Although a floor system may be adequately designed from a strength standpoint, a serviceability problem will result if unacceptable vibrations occur during normal usage of the floor.
The anticipated performance of the floor can be analyzed by computing the first natural frequency and the amplitude, that is, deflection when subjected to a heel-drop impact, of the floor framing member and plotting the result on a modified Reiher-Meister scale (Fig. 8.28) to determine the degree of perceptibility to vibrations. Generally, designs that approach or exceed the upper portion of the ‘‘distinctly perceptible’’ range should be avoided.
Various researchers have verified that the modified Reiher-Meister scale is accurate for predicting perceptibility to vibrations for concrete slab (including concrete fill on metal deck) floor systems framed with steel joists or steel beams.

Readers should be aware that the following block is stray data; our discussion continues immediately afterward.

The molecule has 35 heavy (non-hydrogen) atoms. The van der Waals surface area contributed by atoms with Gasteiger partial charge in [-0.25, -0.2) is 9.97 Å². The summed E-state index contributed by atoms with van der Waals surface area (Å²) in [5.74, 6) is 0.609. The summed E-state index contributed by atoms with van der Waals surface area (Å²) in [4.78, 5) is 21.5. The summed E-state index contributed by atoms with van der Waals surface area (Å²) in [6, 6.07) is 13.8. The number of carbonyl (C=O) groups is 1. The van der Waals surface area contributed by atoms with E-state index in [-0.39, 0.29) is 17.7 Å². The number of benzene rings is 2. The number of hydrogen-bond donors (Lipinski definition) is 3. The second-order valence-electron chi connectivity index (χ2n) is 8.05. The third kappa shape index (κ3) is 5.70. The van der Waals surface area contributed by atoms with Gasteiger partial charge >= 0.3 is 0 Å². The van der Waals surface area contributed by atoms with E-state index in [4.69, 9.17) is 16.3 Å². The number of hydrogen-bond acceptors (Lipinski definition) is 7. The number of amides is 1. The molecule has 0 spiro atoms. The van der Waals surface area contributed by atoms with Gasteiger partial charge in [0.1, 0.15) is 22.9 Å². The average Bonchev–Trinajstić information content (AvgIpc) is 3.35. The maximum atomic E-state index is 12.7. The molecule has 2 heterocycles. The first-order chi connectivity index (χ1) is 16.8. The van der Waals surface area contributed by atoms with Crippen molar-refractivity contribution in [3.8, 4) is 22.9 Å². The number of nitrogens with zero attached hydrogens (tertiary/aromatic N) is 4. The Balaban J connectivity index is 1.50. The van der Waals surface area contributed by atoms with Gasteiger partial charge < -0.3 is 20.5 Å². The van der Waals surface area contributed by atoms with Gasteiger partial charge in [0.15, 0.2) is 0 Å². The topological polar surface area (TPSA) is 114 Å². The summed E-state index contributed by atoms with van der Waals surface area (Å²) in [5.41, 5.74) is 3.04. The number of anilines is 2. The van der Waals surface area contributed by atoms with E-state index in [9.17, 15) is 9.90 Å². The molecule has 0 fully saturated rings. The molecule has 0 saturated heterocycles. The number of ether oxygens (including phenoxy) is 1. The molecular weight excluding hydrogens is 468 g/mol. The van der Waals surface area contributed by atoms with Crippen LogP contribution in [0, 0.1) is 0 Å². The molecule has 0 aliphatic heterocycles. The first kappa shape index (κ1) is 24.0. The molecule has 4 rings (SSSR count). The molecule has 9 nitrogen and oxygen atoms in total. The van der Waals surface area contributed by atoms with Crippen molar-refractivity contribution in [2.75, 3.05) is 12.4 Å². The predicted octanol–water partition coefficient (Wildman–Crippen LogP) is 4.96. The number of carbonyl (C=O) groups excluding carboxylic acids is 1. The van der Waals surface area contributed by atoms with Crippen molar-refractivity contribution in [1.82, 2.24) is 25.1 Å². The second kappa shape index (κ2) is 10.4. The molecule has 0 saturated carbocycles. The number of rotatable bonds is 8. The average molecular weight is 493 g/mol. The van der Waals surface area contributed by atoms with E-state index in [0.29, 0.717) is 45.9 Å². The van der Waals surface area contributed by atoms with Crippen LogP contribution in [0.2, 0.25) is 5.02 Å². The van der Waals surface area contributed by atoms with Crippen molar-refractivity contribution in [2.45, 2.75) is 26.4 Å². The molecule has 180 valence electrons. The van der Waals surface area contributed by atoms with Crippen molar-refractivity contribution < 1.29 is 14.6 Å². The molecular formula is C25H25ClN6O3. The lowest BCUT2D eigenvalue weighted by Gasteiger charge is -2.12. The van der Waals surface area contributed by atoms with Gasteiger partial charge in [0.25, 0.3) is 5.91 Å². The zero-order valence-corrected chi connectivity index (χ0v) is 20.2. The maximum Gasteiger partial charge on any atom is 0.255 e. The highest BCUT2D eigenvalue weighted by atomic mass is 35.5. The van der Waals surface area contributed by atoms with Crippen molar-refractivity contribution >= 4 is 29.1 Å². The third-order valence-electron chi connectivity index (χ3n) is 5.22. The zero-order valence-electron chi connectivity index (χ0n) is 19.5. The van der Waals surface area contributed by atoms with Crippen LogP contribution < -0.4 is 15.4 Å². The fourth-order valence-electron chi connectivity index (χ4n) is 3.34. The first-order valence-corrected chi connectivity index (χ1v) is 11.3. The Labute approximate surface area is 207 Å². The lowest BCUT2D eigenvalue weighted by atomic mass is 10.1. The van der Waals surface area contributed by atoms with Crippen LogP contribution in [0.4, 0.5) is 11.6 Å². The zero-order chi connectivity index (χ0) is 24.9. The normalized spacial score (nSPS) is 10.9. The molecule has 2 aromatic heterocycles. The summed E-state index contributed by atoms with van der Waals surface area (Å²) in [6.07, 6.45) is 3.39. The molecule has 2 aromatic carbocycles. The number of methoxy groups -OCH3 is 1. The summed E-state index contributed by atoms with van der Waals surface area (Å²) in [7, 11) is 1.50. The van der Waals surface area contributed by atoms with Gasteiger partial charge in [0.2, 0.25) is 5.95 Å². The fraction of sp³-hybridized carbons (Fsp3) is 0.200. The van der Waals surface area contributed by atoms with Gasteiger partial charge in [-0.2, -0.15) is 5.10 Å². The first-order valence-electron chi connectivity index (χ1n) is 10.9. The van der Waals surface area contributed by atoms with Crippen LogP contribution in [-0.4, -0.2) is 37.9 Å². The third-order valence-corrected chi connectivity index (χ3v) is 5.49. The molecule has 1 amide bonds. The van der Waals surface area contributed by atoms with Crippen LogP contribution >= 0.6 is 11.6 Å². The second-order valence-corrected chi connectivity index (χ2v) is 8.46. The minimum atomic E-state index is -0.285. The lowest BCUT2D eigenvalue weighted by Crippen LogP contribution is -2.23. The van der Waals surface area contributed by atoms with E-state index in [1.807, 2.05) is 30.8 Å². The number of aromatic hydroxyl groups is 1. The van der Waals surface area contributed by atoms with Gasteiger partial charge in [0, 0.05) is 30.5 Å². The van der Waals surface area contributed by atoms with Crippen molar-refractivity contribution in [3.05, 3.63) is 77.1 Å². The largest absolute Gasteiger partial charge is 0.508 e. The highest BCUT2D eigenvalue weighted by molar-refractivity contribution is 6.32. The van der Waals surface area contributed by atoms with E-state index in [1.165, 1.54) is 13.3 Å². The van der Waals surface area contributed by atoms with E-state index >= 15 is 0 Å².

(T. M. Murray, ‘‘Acceptability Criterion for Occupant-Induced Floor Vibrations,’’ AISC Engineering Journal, vol. 18, no. 2. T. M. Murray, D. E. Allen, E. E. Ungar, ‘‘Floor Vibrations Due to Human Activity,’’ AISC Steel Design Guide Series, no. 11.)
The systems used for floor framing (Arts. 8.8 to 8.14) can also be used for roof framing.
Other roof framing systems are described below.